While we’re on the subject, here’s a picture of one of the larger print runs done for last season’s robot:

If I remember correctly, that build took somewhere around 11 Hours to print from beginning to end, including warm up time. Starting from the left most side:

-(4) parts with rectangular holes were servo brackets that were printed a touch too thin to hold up to handling before the servo was mounted,

-(2) spacers to offset a sprocket from our shoulder joint - they had the standard 1.875" hole circle printed into them, along with a 1.125" OD protrusion on one side to pilot into a bearing bore, and on the other there was a 1.125" ID bearing bore to hold an FR8 Bearing,

-The large clam-shaped parts on the right side were a spacer for our shoulder’s pivot. There were (6) Hexagonal pockets printed into the spacer to hold 10-32 threaded inserts along with some neat cutaway geometry to allow 25 chain runs through the pivot to our climber. I stood on one of the shoulder spacers to see what would happen, and it didn’t move a bit.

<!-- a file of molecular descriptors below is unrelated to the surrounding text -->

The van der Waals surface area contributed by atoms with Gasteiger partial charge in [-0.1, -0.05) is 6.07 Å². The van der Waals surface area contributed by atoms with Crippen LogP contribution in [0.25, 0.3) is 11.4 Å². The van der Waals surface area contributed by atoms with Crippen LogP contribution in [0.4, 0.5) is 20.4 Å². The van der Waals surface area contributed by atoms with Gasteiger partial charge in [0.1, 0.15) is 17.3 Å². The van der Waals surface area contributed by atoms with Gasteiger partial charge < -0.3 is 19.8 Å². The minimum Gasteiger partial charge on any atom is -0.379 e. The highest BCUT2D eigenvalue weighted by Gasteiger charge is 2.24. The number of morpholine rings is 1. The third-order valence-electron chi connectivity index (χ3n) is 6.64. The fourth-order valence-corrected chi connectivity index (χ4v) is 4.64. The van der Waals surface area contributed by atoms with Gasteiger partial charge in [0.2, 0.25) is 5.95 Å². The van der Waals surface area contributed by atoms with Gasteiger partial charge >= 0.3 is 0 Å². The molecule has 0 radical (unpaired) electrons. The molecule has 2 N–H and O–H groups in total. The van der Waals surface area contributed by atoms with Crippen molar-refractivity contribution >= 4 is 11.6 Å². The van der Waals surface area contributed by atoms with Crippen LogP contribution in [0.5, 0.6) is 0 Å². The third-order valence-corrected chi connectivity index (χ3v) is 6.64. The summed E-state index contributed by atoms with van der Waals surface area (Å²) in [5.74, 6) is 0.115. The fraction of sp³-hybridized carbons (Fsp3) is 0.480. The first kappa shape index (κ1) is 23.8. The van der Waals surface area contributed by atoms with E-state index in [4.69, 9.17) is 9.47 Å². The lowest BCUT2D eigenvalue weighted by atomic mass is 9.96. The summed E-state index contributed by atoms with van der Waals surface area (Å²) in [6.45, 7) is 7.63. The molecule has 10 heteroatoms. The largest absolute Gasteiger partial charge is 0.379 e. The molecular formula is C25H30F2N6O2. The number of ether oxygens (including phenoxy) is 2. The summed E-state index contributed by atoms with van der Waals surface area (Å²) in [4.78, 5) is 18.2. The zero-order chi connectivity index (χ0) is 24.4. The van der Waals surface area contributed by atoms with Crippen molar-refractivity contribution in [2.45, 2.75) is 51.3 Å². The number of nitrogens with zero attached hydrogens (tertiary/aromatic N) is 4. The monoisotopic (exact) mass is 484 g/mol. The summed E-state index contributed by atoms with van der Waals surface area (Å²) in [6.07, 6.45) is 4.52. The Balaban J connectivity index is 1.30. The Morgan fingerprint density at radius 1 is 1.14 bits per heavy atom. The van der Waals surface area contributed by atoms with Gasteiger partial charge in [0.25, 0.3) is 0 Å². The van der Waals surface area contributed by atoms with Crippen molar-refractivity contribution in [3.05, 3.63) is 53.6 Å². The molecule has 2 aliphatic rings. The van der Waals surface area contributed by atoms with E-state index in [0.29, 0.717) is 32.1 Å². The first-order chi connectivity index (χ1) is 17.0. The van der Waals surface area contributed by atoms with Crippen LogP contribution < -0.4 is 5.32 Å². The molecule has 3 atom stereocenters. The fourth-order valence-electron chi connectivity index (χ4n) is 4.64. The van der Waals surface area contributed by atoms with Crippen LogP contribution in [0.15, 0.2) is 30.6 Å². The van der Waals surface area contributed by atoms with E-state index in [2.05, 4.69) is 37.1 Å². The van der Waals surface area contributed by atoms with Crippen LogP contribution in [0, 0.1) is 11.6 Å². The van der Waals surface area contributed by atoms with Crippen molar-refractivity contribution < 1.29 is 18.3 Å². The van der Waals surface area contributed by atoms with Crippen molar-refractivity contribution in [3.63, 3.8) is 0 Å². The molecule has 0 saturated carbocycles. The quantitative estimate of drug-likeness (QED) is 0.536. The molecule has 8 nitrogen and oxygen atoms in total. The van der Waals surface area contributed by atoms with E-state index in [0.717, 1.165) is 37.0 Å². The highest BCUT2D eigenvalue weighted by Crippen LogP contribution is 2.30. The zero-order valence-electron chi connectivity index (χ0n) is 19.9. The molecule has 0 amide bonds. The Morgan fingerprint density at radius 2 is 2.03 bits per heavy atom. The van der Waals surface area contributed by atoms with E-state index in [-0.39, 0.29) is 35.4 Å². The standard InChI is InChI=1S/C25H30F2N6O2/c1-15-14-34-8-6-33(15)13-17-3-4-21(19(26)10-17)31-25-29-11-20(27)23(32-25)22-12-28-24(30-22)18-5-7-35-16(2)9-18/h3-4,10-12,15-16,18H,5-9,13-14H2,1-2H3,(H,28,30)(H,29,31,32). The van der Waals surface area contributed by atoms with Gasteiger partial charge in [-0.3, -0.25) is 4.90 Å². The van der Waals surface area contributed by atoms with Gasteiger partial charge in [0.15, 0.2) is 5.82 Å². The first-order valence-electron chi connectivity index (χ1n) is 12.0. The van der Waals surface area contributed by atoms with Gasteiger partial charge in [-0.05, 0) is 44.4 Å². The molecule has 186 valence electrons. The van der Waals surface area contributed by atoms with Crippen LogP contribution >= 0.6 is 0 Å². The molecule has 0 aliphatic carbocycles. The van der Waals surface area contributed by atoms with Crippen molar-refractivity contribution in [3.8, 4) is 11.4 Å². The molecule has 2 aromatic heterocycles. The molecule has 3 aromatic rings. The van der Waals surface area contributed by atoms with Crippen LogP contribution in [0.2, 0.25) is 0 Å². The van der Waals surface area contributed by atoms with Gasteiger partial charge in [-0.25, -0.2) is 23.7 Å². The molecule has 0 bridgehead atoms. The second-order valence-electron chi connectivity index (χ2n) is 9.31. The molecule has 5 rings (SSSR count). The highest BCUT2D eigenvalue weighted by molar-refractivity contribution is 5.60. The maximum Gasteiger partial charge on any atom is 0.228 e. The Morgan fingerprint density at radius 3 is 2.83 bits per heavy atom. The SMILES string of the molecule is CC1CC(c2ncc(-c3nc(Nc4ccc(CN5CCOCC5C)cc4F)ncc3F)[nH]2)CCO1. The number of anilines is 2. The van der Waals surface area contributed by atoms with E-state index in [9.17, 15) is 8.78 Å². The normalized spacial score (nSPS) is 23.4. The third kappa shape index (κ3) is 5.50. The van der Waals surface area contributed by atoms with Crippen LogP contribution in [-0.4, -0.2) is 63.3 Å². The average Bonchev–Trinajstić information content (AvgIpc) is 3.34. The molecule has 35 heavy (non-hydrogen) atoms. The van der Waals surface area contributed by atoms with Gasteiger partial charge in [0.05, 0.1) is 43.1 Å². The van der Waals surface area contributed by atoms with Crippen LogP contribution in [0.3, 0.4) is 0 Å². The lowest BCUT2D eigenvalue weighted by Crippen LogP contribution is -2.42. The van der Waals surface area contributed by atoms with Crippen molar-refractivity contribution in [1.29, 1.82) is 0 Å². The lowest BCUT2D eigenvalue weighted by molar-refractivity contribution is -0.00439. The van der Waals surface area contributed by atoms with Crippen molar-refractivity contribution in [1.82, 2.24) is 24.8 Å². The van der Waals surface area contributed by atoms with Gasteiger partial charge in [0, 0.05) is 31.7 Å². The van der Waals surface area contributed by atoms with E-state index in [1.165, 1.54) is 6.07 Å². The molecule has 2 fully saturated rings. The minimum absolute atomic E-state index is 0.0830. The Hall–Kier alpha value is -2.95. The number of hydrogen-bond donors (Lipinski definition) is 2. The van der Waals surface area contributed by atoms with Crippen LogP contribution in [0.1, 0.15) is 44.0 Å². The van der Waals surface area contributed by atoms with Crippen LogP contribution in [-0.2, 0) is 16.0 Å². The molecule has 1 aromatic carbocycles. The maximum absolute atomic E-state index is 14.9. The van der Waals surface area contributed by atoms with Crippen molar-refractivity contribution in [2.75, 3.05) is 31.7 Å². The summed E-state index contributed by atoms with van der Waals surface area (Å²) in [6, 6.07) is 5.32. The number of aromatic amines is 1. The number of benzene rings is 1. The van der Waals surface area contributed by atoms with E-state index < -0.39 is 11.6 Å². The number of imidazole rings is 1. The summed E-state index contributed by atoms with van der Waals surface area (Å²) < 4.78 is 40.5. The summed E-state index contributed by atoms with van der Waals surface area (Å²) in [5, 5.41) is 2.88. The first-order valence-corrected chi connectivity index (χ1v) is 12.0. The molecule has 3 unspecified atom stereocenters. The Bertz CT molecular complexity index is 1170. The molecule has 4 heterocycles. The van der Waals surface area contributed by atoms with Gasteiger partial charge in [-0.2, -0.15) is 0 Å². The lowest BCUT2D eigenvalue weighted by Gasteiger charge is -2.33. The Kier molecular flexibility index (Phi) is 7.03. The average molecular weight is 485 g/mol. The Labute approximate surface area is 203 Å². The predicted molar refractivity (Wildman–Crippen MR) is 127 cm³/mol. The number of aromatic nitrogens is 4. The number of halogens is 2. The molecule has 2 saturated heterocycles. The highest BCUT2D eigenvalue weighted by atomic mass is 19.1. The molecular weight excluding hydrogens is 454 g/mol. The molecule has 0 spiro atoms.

Also, here’s one of the encoder mounts made over last season - initially, this was the ‘standard’ mount used on both our drive and shoulder although the shoulder’s final encoder configuration was a bit more complicated (cooler) than this:

We have a uPrint SE that we love to prototype parts with and we made some spacers that we used on our 2013 robot. Some of the things that we made were custom shaft attachments/couplings for the window motors.